Lecture7 Socioemotional - SPC 103: Developmental Psychology...

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Unformatted text preview: SPC 103: Developmental Psychology Department of Psychology School of Health and Natural Sciences Sunway University College Year 1 Semester 3 Lecture 7: Social and Emotional Development in Early Childhood The Self • Initiative Versus Guilt • Self-Understanding Initiative Versus Guilt • Children use their perceptual, motor, cognitive, and language skills to make things happen. • The governor of initiative is conscience, as children begin to hear the inner voice of self-observation. • Initiative may bring rewards or punishment. • Widespread disappointment leads to an unleashing of guilt that lowers self-esteem. • Leaving this stage with a sense of initiative rather than guilt depends on parental responses to children’s self-initiated activities. Self-Understanding • The child’s cognitive representation of self, the substance and content of the child’s self-conceptions. • Based on the various roles and membership categories that define who they are. • In early childhood, children usually conceive of the self in physical activities, material possessions and body image. Emotional Development • Young Children’s Emotion Language and Understanding • Self-Conscious Emotions Self-Conscious Emotions • Self-conscious emotions require that children be able to refer to themselves and be aware of themselves as distinct from others. • Pride, shame, embarrassment, and guilt are self-conscious emotions. • These emotions are especially influenced by parents’ responses to children’s behavior. Young Children’s Emotion Language and Understanding • In early childhood, children increased use of emotion language and the understanding of emotion. • Between 2 and 3 years, children considerably increase the number of terms they use to describe emotion. 1 • • Children also begin to learn about the causes and consequences of feelings. At 4-5 years, children show an increased ability to reflect on emotions and a growing awareness about controlling and managing emotions to meet social standards. Emotion Coaching and Emotion Dismissing Parents • Parents play an important role in helping children regulate their emotions. • Emotion coaching parents- monitor their children’s emotion, teach & assist in labeling emotions, coaching how to deal effectively with emotions. • Emotion dismissing parents – deny, ignore or change negative emotions. Moral Development • What Is Moral Development? Freud’s view of moral reasoning • Identify with parents, internalise moral standards to form superego - moral element of personality. • Resolution of Oedipal Conflict is central in moral development. • Anxiety and guilt are central to moral development. Empathy • Reacting to another’s feelings with an emotional response that is similar to the other’s feelings. • Empathy is experienced as an emotional state, but it also has a cognitive component. • The cognitive component is the ability to discern another’s inner psychological states—perspective taking. • Emotions such as empathy, shame, guilt, and anxiety provide a natural base for the child’s acquisition of moral values. Piaget’s View of Moral Reasoning • Heteronomous Morality • Autonomous Morality Heteronomous Morality • The first stage of Piaget’s theory of moral development occurs from approximately 4-7 years of age. • Justice and rules are conceived of as unchangeable properties of the world, removed from the control of people. • This stage involves the belief in imminent justice—the concept that, if a rule is broken, punishment will be meted out immediately. Autonomous Morality • Piaget’s second stage of moral development, which begins around age 10 and continues throughout life. 2 • • At this point, the child realizes that rules and laws are created by people and that, in judging an action, one should consider the actor’s intentions as well as the consequences. Children between the ages of 7 and 10 are in transition and show features of both stages. Moral Behavior • The study of moral behavior has been influenced by behavioral and cognitive theories. • The processes of reinforcement, punishment, and imitation are used to explain moral behavior. • The social cognitive view believes that: • moral behavior is influenced extensively by the situation. • the ability to resist temptation is closely tied to the development of self-control. • cognitive factors are important in the development of self-control. Gender • • • • • • • What Is Gender? Biological Influences Social Influences Psychoanalytical and Social Cognitive Theories Parental Influences Peer Influences Cognitive Influences What Is Gender? • Sex - the biological dimension of being male or female. • Gender - the social dimensions of being male or female. • Gender identity - the sense of being male or female. • Gender role - a set of expectations that prescribe how males or females should think, act, and feel. Influences of gender development • Biological Influences (sex chromosomes, androgens and estrogens) • Social Influences (pink and blue treatment, media, culture, school, parents) • Parental Influences (ways father and mother interacts w child) • Peer Influences (comformity, rewards and punishment of same/cross sex behaviour) • Psychoanalytic theory & Social Cognitive theory of Gender* • Cognitive Influences (Cognitive dev theory of gender & Gender schema theory)* • Psychoanalytic and Social Cognitive Theories • Psychoanalytic theory of gender maintains a preschool attraction to the opposite-sex parent ultimately results in identification with the same-sex parent. • Social cognitive theory emphasizes gender development occurs through observation and imitation of gender behavior, and through the rewards and punishments for gender appropriate and inappropriate behavior. 3 Cognitive Influences • Cognitive Developmental Theory • Gender Schema Theory Cognitive Developmental Theory • Theory proposes: o Children’s gender typing occurs after they have developed a concept of gender. (Gender Constancy) o Once they consistently conceive of themselves as male or female, children often organize their world on the basis of gender. o Children use physical and behavioral clues to differentiate gender roles and to gender-type themselves in early development. o They then select same-sex models to imitate. • Gender Schema Theory o Children develop gender schemas of what is gender appropriate/ inappropriate in their culture. o Children’s attention and behavior are guided by an internal motivation to conform to these gender-based standards and stereotypes, allowing children to interpret the world through a network of gender-organized thoughts. Parenting • Parenting Styles • Punishment • Child Abuse • Coparenting • Good Parenting Takes Time and Effort Parenting Styles (Diana Baumrind, 1971) • Authoritarian Parenting • Authoritative Parenting • Neglectful Parenting • Indulgent Parenting Authoritarian Parenting • A restrictive, punitive style in which parents exhort the child to follow their directions and to respect work and effort. • These parents place firm limits and controls on the child and allow little verbal exchange. • Children of authoritarian parents often are unhappy, fearful, anxious, fail to initiate activity, and have weak communication skills. • Authoritative Parenting • This style encourages children to be independent but still places limits and controls on their actions. 4 • • Extensive verbal give-and-take is allowed, and parents are warm and nurturant toward the child. Children of authoritative parents are often cheerful, self-controlled and self-reliant, achievement-oriented, maintain friendships with peers, cooperate with adults, and cope well with stress. Neglectful Parenting • A style in which the parent is very uninvolved in the child’s life. • It is associated with children’s social incompetence, especially a lack of self-control. • Children whose parents are neglectful frequently have low self-esteem, are immature, and may be alienated from the family. • In adolescence, they may show patterns of truancy and delinquency. Indulgent Parenting • A style of parenting in which parents are highly involved with their children, but place few demands or controls on them. • Indulgent parenting is associated with children’s social incompetence, especially a lack of self-control. • The result is that children never learn to control their own behavior and always expect to get their way. • Children of indulgent parents may be aggressive, domineering, and noncompliant. Parenting Styles in Context • Elements of authoritarian style- take different meaning in different context. • Ex: Asian : Control reflects concern & involvement with the children lives (Ruth Chao, 2001). • Ex: Latino: Respect and obedience- part of maintaining harmonious home and important in formation of child’s identity. • Ex: Use of punishment in African Americans-prevent children from dangerous environment. Punishment • Estimated that 70-90% of American parents have spanked their children. • Recent study of White, African American, and Latino families, showed spanking by parents predicted an increase in children’s problems over time in all three groups. o However, when parents showed strong emotional support of the child, link between spanking and problems was reduced. • Some reasons why spanking or other forms of intense punishment with children should be avoided: o When intense punishment is used, the adult is presenting the child with an out-of-control model for handling stressful situations. o Punishment can instill fear, rage, or avoidance in children. • • Punishment tells children what not to do rather than what to do. Punishment can be abusive. 5 • • Several countries have passed anti-spanking laws including Sweden, Germany, Croatia, and Israel, among others. Most child psychologists recommend reasoning with the child, especially explaining the consequences of the child’s actions for others, as the best way to handle children’s misbehaviors. Good Parenting Takes Time and Effort • Good parenting takes a lot of time and effort. • There is an unfortunate theme in today’s society which suggests that parenting can be done quickly. • Compact discs are marketed for parents to simply play Mozart’s music in order to enrich young children’s brains. • One-minute bedtime stories are also available, so parents can read to their children— but not for long. • These items are seen as supporting parental neglect and reducing their guilt. 6 ...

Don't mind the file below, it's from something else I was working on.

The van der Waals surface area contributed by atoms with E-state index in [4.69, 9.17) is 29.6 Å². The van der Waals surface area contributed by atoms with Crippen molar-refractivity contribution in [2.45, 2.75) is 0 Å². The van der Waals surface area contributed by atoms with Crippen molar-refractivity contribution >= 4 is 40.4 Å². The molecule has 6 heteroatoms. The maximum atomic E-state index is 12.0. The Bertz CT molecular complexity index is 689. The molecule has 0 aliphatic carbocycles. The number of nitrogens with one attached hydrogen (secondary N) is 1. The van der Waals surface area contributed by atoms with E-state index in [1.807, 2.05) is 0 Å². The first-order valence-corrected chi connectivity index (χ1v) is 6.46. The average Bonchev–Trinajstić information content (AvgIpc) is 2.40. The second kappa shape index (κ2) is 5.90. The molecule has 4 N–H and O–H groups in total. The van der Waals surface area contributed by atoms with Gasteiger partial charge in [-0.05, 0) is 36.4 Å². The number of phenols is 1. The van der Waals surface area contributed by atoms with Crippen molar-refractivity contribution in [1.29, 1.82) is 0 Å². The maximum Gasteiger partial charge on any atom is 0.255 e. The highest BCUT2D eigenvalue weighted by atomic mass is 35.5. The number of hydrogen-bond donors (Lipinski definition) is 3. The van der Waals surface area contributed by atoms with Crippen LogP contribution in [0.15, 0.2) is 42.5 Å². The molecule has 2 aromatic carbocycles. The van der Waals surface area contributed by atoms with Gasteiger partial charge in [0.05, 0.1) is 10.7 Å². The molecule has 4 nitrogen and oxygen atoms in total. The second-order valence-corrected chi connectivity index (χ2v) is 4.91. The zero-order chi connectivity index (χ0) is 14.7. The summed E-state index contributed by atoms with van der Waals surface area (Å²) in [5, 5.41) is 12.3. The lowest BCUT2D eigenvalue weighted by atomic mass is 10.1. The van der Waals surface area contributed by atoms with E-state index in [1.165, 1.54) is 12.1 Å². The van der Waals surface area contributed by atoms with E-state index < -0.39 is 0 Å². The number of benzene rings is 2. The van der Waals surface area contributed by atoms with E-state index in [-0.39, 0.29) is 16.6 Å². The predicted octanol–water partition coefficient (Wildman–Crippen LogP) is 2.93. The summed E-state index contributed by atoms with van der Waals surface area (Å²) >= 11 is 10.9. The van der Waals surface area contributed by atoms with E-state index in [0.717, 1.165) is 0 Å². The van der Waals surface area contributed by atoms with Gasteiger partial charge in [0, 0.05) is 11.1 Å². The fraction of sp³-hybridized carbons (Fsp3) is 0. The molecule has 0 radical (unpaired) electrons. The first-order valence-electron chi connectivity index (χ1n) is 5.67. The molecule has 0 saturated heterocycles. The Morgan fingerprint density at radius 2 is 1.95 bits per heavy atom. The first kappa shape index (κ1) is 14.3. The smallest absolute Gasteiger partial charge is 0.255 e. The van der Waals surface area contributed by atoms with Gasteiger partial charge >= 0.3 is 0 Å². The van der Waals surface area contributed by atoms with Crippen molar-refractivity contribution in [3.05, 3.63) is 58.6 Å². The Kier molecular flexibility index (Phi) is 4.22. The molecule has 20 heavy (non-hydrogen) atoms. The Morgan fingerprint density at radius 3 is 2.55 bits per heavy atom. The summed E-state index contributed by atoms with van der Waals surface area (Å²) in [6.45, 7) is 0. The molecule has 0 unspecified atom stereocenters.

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This note was uploaded on 04/27/2010 for the course PSYCHOLOGY SPC 204 taught by Professor Dr.john during the Spring '10 term at Sunway University College.